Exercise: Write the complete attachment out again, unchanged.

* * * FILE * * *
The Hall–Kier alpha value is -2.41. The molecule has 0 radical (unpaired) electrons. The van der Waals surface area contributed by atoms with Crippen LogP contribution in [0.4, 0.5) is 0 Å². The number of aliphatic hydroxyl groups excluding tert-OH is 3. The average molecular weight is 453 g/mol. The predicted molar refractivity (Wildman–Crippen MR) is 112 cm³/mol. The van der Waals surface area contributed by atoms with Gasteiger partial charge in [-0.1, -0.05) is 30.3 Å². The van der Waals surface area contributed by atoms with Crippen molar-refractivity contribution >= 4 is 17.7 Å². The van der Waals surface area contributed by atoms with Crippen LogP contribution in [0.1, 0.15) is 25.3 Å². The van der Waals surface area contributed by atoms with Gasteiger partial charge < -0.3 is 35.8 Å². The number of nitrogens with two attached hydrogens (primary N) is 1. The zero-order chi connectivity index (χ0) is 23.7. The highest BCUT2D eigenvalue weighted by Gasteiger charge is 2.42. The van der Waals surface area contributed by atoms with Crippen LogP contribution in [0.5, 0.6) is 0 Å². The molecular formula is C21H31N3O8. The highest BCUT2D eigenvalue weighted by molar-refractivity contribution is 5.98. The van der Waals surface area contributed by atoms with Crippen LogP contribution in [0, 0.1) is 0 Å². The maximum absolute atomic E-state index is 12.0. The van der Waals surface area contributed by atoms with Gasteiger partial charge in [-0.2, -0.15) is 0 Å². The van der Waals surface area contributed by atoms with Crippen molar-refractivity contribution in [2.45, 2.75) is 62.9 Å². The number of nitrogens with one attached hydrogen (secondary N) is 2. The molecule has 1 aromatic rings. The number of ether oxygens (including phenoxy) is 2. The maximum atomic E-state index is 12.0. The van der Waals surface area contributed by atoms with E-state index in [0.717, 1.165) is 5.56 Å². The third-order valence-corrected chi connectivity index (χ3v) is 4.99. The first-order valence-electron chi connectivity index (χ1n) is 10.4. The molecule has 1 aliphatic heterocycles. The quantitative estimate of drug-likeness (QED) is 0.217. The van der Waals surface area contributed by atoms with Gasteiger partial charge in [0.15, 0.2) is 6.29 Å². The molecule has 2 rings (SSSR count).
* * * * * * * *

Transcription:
The Hall–Kier alpha value is -2.41. The molecule has 0 radical (unpaired) electrons. The van der Waals surface area contributed by atoms with Crippen LogP contribution in [0.4, 0.5) is 0 Å². The number of aliphatic hydroxyl groups excluding tert-OH is 3. The average molecular weight is 453 g/mol. The predicted molar refractivity (Wildman–Crippen MR) is 112 cm³/mol. The van der Waals surface area contributed by atoms with Gasteiger partial charge in [-0.1, -0.05) is 30.3 Å². The van der Waals surface area contributed by atoms with Crippen molar-refractivity contribution >= 4 is 17.7 Å². The van der Waals surface area contributed by atoms with Crippen LogP contribution in [0.1, 0.15) is 25.3 Å². The van der Waals surface area contributed by atoms with Gasteiger partial charge < -0.3 is 35.8 Å². The number of nitrogens with two attached hydrogens (primary N) is 1. The zero-order chi connectivity index (χ0) is 23.7. The highest BCUT2D eigenvalue weighted by Gasteiger charge is 2.42. The van der Waals surface area contributed by atoms with Crippen LogP contribution in [0.5, 0.6) is 0 Å². The molecular formula is C21H31N3O8. The highest BCUT2D eigenvalue weighted by molar-refractivity contribution is 5.98. The van der Waals surface area contributed by atoms with Crippen LogP contribution in [0, 0.1) is 0 Å². The maximum absolute atomic E-state index is 12.0. The van der Waals surface area contributed by atoms with Gasteiger partial charge in [-0.2, -0.15) is 0 Å². The van der Waals surface area contributed by atoms with Crippen molar-refractivity contribution in [2.45, 2.75) is 62.9 Å². The number of nitrogens with one attached hydrogen (secondary N) is 2. The molecule has 1 aromatic rings. The number of ether oxygens (including phenoxy) is 2. The maximum atomic E-state index is 12.0. The van der Waals surface area contributed by atoms with E-state index in [0.717, 1.165) is 5.56 Å². The third-order valence-corrected chi connectivity index (χ3v) is 4.99. The first-order valence-electron chi connectivity index (χ1n) is 10.4. The molecule has 1 aliphatic heterocycles. The quantitative estimate of drug-likeness (QED) is 0.217. The van der Waals surface area contributed by atoms with Gasteiger partial charge in [0.15, 0.2) is 6.29 Å². The molecule has 2 rings (SSSR count).